The statistics are worth noting. About 50 percent of all corporations that sponsor FIRST teams hire one or more students for internships, with students being two times as more likely to major in a scientific or engineering field than nonparticipants.

Magdalena Sawicki is an International Academy of Macomb senior from Warren. She is part of Team 4810 and helped propose the idea to the county to get as many teams as possible in one room to display the benefits of robotics.

Team 4810 includes students from 18 school districts, with builds occurring in five-week periods.

“We’re just a group of 55 kids, out of our class of like 500, that all just come together and build that robot,” Sawicki said.

Lexie Bahm, also an IAM senior, works as the business team lead, collecting funding, doing community outreach and networking. She said that when the team began in 2012, there were 12 students. Now, there are more than 50 students.

She intends to pursue a college major focusing on environmental sustainability business.

“Getting that first initial dive-in to want to be involved really helped,” Bahm said. “I was listening to FIRST’s messages, and core values — I right away knew that’s what I was meant for to do, was to be on a robotics team. And that’s where I kind of fell in love with it, and it’s my passion now.”

FIRST’s core values include discovery, innovation, impact, inclusion, teamwork and fun.

“I don’t think (the students) realize they’re being judged,” Macomb County Executive Mark Hackel said. “They’re being judged in a way not being critical, but somebody is looking at them right now (thinking,) are they a fit for our company? Do they look like a person we could find some opportunity for them, either in our organization or somewhere else?”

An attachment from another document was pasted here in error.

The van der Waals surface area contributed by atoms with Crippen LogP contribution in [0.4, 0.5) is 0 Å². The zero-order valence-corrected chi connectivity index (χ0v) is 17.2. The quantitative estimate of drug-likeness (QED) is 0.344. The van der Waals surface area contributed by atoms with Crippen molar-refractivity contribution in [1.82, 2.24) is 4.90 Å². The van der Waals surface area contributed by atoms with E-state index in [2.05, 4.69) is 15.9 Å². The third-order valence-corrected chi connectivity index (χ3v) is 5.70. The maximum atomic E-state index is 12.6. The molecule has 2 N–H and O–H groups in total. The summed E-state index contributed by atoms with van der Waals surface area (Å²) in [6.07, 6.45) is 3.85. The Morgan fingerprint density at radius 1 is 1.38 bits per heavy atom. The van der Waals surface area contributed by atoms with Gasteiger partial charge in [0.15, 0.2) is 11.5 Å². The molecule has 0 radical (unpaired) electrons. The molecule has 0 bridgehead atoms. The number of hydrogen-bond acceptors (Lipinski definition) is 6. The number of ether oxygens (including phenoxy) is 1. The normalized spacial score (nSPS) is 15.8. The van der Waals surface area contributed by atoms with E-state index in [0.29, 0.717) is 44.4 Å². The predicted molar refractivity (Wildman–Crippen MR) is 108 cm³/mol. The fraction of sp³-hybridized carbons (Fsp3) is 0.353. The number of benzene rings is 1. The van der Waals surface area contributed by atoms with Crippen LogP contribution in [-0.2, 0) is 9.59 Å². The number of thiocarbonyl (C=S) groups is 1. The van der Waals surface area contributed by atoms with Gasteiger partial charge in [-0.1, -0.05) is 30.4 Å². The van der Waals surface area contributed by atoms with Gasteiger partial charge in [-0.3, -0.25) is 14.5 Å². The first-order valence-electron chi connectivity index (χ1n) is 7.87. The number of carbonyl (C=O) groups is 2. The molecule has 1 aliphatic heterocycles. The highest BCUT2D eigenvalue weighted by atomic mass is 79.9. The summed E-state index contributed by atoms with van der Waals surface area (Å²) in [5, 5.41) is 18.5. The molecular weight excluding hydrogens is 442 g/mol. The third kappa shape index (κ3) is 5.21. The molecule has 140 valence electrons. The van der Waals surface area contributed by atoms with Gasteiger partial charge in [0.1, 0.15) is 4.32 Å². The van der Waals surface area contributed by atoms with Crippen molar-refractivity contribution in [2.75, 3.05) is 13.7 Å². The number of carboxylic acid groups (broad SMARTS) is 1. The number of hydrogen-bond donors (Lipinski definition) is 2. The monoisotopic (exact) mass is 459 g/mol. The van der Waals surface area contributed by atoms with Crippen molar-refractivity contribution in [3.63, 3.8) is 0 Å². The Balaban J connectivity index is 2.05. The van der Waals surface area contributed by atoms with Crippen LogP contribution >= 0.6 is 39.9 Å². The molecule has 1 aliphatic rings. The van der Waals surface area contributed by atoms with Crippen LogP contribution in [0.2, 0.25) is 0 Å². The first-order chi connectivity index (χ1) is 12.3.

He said county workforce numbers across all sectors are at historic highs, with 440,000-plus jobs, while unemployment is below the national average. He said there are still 17,000 jobs available.

“It’s a multi-faceted approach to try to figure out how to solve the future world’s problems through technology, but also utilizing kids, because let’s face it: Things are built by humans, and as they start getting older, boy, they’re the ones who are going to be doing this,” he said.

Vicky Rad, deputy director of Macomb County Planning and Economic Development, said FIRST is just part of the overall evolution of Macomb County into a “white collar” community that extends beyond the old way of learning, with students learning less from textbooks and instead doing more hands-on lessons and experimenting.

“It is this generation where they’re connected, it’s all technology driven,” Rad said. “Robots, automation — those are the high-demand, high-wage earning careers that we definitely see an opportunity for the kids. And it’s being driven by our industries, whether it’s defense, aerospace, automotive.

“There’s so many cross-sectors that touch what these kids are doing. What they need to see is, there’ll be a job at the end of the day they’ll be impacting. In fact, the job they’ll be working on is something that will be brand-new, because the technology is changing so fast and rapidly.”